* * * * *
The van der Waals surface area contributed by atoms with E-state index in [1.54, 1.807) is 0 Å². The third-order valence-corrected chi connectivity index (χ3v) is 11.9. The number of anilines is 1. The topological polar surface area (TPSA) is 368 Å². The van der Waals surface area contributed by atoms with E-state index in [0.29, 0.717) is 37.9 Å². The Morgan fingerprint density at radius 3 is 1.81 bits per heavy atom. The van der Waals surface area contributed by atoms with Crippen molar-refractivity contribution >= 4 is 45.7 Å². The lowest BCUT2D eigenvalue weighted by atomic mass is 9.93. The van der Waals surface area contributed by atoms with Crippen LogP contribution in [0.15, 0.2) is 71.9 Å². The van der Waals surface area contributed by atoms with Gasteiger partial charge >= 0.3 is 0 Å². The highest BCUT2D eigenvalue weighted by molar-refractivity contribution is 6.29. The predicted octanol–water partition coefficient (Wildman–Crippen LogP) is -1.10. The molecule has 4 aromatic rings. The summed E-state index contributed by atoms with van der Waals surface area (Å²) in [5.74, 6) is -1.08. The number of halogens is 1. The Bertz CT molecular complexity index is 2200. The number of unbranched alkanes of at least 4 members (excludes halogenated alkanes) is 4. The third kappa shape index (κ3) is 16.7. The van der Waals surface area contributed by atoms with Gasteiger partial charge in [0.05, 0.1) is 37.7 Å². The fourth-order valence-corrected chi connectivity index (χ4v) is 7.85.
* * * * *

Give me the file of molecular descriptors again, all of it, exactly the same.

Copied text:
The van der Waals surface area contributed by atoms with E-state index in [1.54, 1.807) is 0 Å². The third-order valence-corrected chi connectivity index (χ3v) is 11.9. The number of anilines is 1. The topological polar surface area (TPSA) is 368 Å². The van der Waals surface area contributed by atoms with E-state index in [0.29, 0.717) is 37.9 Å². The Morgan fingerprint density at radius 3 is 1.81 bits per heavy atom. The van der Waals surface area contributed by atoms with Crippen molar-refractivity contribution >= 4 is 45.7 Å². The lowest BCUT2D eigenvalue weighted by atomic mass is 9.93. The van der Waals surface area contributed by atoms with Crippen LogP contribution in [0.15, 0.2) is 71.9 Å². The van der Waals surface area contributed by atoms with Gasteiger partial charge >= 0.3 is 0 Å². The highest BCUT2D eigenvalue weighted by molar-refractivity contribution is 6.29. The predicted octanol–water partition coefficient (Wildman–Crippen LogP) is -1.10. The molecule has 4 aromatic rings. The summed E-state index contributed by atoms with van der Waals surface area (Å²) in [5.74, 6) is -1.08. The number of halogens is 1. The Bertz CT molecular complexity index is 2200. The number of unbranched alkanes of at least 4 members (excludes halogenated alkanes) is 4. The third kappa shape index (κ3) is 16.7. The van der Waals surface area contributed by atoms with Gasteiger partial charge in [0.05, 0.1) is 37.7 Å². The fourth-order valence-corrected chi connectivity index (χ4v) is 7.85.